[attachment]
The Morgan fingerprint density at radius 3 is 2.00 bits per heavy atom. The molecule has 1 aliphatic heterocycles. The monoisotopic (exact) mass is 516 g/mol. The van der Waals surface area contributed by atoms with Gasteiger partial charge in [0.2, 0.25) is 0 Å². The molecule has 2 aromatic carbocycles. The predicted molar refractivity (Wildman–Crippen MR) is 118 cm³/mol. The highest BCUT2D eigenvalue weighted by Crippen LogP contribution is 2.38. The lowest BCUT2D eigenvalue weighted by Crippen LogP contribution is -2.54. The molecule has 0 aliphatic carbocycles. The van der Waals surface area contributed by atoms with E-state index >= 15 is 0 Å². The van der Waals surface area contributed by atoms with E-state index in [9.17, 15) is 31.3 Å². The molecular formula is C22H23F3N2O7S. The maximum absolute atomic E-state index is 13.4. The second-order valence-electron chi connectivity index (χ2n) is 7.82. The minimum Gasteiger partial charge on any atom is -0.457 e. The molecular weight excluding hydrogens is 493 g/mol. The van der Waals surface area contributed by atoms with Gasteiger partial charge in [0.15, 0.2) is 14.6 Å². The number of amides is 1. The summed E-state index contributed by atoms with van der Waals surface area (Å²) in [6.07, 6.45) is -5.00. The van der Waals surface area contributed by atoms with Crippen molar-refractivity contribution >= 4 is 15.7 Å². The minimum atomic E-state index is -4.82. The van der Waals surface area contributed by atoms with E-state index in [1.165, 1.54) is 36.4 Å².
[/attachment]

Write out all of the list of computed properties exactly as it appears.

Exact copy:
The Morgan fingerprint density at radius 3 is 2.00 bits per heavy atom. The molecule has 1 aliphatic heterocycles. The monoisotopic (exact) mass is 516 g/mol. The van der Waals surface area contributed by atoms with Gasteiger partial charge in [0.2, 0.25) is 0 Å². The molecule has 2 aromatic carbocycles. The predicted molar refractivity (Wildman–Crippen MR) is 118 cm³/mol. The highest BCUT2D eigenvalue weighted by Crippen LogP contribution is 2.38. The lowest BCUT2D eigenvalue weighted by Crippen LogP contribution is -2.54. The molecule has 0 aliphatic carbocycles. The van der Waals surface area contributed by atoms with E-state index >= 15 is 0 Å². The van der Waals surface area contributed by atoms with E-state index in [9.17, 15) is 31.3 Å². The molecular formula is C22H23F3N2O7S. The maximum absolute atomic E-state index is 13.4. The second-order valence-electron chi connectivity index (χ2n) is 7.82. The minimum Gasteiger partial charge on any atom is -0.457 e. The molecular weight excluding hydrogens is 493 g/mol. The van der Waals surface area contributed by atoms with Gasteiger partial charge in [0.15, 0.2) is 14.6 Å². The number of amides is 1. The summed E-state index contributed by atoms with van der Waals surface area (Å²) in [6.07, 6.45) is -5.00. The van der Waals surface area contributed by atoms with Crippen molar-refractivity contribution >= 4 is 15.7 Å². The minimum atomic E-state index is -4.82. The van der Waals surface area contributed by atoms with E-state index in [1.165, 1.54) is 36.4 Å².